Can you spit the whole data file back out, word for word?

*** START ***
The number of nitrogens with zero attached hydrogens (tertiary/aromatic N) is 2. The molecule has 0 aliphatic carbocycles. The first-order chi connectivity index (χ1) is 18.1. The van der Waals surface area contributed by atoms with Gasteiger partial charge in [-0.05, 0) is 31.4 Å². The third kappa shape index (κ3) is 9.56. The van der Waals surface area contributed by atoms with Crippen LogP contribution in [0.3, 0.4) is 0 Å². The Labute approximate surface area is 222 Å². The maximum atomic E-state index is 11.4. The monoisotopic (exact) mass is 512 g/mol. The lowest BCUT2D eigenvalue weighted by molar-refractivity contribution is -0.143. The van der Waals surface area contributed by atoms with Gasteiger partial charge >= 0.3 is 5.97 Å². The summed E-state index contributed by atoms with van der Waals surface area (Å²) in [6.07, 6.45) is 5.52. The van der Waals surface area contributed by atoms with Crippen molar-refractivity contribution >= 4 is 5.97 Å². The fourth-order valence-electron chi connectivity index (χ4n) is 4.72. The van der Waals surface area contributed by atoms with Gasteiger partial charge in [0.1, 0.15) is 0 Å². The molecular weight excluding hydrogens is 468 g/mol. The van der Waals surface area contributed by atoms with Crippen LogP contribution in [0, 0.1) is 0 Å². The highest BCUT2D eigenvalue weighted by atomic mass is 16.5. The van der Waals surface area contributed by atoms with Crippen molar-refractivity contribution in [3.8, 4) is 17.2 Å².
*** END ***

The number of nitrogens with zero attached hydrogens (tertiary/aromatic N) is 2. The molecule has 0 aliphatic carbocycles. The first-order chi connectivity index (χ1) is 18.1. The van der Waals surface area contributed by atoms with Gasteiger partial charge in [-0.05, 0) is 31.4 Å². The third kappa shape index (κ3) is 9.56. The van der Waals surface area contributed by atoms with Crippen LogP contribution in [0.3, 0.4) is 0 Å². The Labute approximate surface area is 222 Å². The maximum atomic E-state index is 11.4. The monoisotopic (exact) mass is 512 g/mol. The lowest BCUT2D eigenvalue weighted by molar-refractivity contribution is -0.143. The van der Waals surface area contributed by atoms with Gasteiger partial charge >= 0.3 is 5.97 Å². The summed E-state index contributed by atoms with van der Waals surface area (Å²) in [6.07, 6.45) is 5.52. The van der Waals surface area contributed by atoms with Crippen molar-refractivity contribution >= 4 is 5.97 Å². The fourth-order valence-electron chi connectivity index (χ4n) is 4.72. The van der Waals surface area contributed by atoms with Gasteiger partial charge in [0.1, 0.15) is 0 Å². The molecular weight excluding hydrogens is 468 g/mol. The van der Waals surface area contributed by atoms with Crippen LogP contribution in [0, 0.1) is 0 Å². The highest BCUT2D eigenvalue weighted by atomic mass is 16.5. The van der Waals surface area contributed by atoms with Crippen molar-refractivity contribution in [3.8, 4) is 17.2 Å².